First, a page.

By Geoffrey Parker, Marshall Van Alstyne, and Peter Evans
It’s been an eventful year for digital platforms. While still true to their origin as open marketplaces and production facilitators for goods and services, the trajectory has veered and platforms have become a focal point of online data exchange and all its permutations. Consider the following major developments:
- Facebook ads are linked to fake news and election meddling, and revelations surface of data leakage to Cambridge Analytica;
- General Data Protection Regulation (GDPR) takes effect in the E.U. with regulatory privacy changes that establish users’ data rights and enforce corporate transparency;
- The Payments Service Directive 2 (PSD2) obligates banks in the E.U. to open their systems for payment service providers and account aggregators;
- Blockchain spreads beyond cryptocurrencies into data watermarking and online business contracting.
New Role for Distributed Ledgers
Although there is danger of hype, Blockchain technologies may be key to establishing the origin of data and the rights of other entities to use that data. Distributed-ledger technologies can shift organizational forms from centralized to decentralized, and give users rights to their data. As we wrote in a recent academic article:
“In contrast to a centralized infrastructure controlled by a single party (e.g., a bank, an electricity provider, a logistics provider, etc.), distributed ledgers that enable smart contracts can perform trusted operations in a decentralized infrastructure. Through a consensus mechanism, parties with the right to validate new transactions can update the Blockchain and interact directly with each other anonymously, and without the need for central coordination.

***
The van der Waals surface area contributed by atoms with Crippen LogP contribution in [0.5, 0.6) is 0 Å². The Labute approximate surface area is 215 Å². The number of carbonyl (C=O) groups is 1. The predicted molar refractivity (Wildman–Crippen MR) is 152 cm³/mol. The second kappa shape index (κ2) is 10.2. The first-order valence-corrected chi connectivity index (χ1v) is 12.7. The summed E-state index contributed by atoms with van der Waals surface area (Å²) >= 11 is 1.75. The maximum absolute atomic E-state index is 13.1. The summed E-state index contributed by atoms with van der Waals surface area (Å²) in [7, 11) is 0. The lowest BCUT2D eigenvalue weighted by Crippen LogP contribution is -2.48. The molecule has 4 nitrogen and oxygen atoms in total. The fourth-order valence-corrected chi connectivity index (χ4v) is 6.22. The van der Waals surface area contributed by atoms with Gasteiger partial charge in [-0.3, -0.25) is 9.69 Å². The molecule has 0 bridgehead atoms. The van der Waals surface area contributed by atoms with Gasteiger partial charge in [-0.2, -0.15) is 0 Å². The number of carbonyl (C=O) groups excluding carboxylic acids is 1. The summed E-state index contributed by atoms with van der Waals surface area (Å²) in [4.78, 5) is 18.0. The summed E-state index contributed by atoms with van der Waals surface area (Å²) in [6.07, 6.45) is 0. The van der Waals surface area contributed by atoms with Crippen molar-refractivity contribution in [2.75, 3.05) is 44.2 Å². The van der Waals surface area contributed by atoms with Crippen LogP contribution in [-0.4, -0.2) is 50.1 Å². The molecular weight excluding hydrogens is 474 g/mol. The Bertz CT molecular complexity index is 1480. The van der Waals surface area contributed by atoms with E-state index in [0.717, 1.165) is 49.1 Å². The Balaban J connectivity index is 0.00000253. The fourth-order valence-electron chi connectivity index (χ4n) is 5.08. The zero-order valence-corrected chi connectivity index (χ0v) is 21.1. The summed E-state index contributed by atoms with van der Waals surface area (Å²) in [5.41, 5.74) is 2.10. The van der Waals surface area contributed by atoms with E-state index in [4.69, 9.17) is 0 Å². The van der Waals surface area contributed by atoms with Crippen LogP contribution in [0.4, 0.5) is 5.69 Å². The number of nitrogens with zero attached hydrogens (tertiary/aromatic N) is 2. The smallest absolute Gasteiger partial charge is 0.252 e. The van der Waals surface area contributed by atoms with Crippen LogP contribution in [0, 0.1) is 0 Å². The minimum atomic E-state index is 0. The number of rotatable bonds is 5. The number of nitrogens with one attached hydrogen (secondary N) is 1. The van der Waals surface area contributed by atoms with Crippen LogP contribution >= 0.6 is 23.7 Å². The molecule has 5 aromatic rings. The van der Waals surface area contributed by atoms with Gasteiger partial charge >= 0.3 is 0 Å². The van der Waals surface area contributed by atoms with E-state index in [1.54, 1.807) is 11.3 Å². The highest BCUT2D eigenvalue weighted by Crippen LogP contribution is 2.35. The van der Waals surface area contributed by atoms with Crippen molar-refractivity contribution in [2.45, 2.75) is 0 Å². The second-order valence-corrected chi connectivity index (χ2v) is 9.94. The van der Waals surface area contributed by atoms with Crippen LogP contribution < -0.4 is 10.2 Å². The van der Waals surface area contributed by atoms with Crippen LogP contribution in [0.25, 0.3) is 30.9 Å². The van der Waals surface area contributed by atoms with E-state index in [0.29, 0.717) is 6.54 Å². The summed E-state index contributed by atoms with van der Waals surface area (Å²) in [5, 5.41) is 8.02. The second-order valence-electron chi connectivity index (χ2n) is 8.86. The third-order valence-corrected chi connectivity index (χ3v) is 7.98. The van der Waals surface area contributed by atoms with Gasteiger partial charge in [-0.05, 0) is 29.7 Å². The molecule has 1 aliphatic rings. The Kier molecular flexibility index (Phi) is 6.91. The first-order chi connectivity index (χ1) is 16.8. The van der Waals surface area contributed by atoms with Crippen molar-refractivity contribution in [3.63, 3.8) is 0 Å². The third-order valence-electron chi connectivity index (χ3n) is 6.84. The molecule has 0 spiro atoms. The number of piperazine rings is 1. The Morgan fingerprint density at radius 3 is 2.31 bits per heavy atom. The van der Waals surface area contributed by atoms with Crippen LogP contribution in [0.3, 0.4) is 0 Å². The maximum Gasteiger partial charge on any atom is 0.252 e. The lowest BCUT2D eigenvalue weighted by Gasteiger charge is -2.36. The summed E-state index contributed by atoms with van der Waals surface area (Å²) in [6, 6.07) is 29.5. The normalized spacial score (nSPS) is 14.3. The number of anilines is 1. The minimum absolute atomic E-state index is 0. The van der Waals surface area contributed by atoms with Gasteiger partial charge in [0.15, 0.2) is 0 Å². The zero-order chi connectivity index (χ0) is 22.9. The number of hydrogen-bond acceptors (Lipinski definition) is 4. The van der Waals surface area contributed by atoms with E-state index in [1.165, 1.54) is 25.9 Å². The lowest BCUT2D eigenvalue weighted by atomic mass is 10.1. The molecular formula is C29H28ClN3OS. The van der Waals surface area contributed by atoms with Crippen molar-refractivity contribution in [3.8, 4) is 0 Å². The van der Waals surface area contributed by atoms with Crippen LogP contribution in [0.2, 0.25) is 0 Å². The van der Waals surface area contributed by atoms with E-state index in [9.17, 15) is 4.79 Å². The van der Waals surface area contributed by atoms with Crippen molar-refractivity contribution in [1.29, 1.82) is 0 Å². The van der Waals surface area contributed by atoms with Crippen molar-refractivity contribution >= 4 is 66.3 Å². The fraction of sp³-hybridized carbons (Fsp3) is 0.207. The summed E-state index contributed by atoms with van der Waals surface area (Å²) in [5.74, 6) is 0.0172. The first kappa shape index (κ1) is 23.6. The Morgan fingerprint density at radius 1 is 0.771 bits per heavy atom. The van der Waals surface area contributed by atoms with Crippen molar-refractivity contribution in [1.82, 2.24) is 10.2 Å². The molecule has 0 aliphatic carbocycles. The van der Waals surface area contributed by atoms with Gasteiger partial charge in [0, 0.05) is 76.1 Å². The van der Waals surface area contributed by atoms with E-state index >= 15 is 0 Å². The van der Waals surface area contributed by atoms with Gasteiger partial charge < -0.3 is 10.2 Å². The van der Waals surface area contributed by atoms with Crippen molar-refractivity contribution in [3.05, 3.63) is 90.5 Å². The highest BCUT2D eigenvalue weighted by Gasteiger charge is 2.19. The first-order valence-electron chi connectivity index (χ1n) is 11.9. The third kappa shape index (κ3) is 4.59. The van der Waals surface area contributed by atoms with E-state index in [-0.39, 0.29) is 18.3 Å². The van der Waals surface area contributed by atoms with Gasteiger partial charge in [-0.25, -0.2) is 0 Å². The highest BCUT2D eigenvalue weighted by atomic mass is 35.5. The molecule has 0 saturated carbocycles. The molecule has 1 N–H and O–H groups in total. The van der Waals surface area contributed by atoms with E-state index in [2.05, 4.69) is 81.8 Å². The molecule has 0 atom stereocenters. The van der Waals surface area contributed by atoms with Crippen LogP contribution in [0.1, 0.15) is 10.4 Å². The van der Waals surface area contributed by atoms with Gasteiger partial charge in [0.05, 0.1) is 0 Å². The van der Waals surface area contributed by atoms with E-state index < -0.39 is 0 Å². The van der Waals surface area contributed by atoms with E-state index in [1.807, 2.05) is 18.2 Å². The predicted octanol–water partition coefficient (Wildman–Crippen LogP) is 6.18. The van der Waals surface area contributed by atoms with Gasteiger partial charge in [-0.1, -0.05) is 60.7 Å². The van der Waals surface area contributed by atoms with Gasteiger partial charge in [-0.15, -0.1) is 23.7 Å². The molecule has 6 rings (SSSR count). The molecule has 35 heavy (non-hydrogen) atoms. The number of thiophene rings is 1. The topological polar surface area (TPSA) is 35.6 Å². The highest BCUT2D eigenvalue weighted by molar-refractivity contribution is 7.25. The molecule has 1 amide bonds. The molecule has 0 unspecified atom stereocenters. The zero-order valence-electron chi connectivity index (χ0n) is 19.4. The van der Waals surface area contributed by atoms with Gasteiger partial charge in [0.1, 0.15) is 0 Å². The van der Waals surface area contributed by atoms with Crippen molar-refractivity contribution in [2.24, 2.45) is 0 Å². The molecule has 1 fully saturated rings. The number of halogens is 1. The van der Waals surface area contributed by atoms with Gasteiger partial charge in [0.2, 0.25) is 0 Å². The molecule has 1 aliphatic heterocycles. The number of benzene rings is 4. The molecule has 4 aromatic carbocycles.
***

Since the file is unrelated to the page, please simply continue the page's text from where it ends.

Blockchain infrastructure holds out great promise, to increase the speed of exchange, reduce the number of intermediaries and associated costs, improve security, digitize assets, give wider access to disadvantaged groups (especially in emerging economies), and improve regulatory compliance.”
Clearly, there was no shortage of fresh topics to explore as we approached the 2018 Platform Strategy Summit at MIT on July 13. A wide range of industrial executives–representing Rolls Royce, digital platforms Uber and Airbnb, Thomson Reuters, and Kaiser Permanente–addressed the impact of platform developments on their businesses and on global markets. Panels on Blockchain, entertainment, healthcare, and AI-driven innovation drilled down on emerging technologies and future directions.
Several important themes are dominating the platform conversation this year. Whereas, earlier concerns centered on how to set up or participate in digital markets, questions of privacy are top-of-mind again, as Cambridge Analytica and GDPR continue to make headlines. We will contrast the very different regulatory approaches in the E.U. and U.S., and discuss what dominant as well as smaller companies are doing to comply. More broadly, we’ll take a macro view of the key issues of how to create value from the rapid explosion of data, who owns it, and how is it shared?
Continue reading the full blog on our Medium publication here.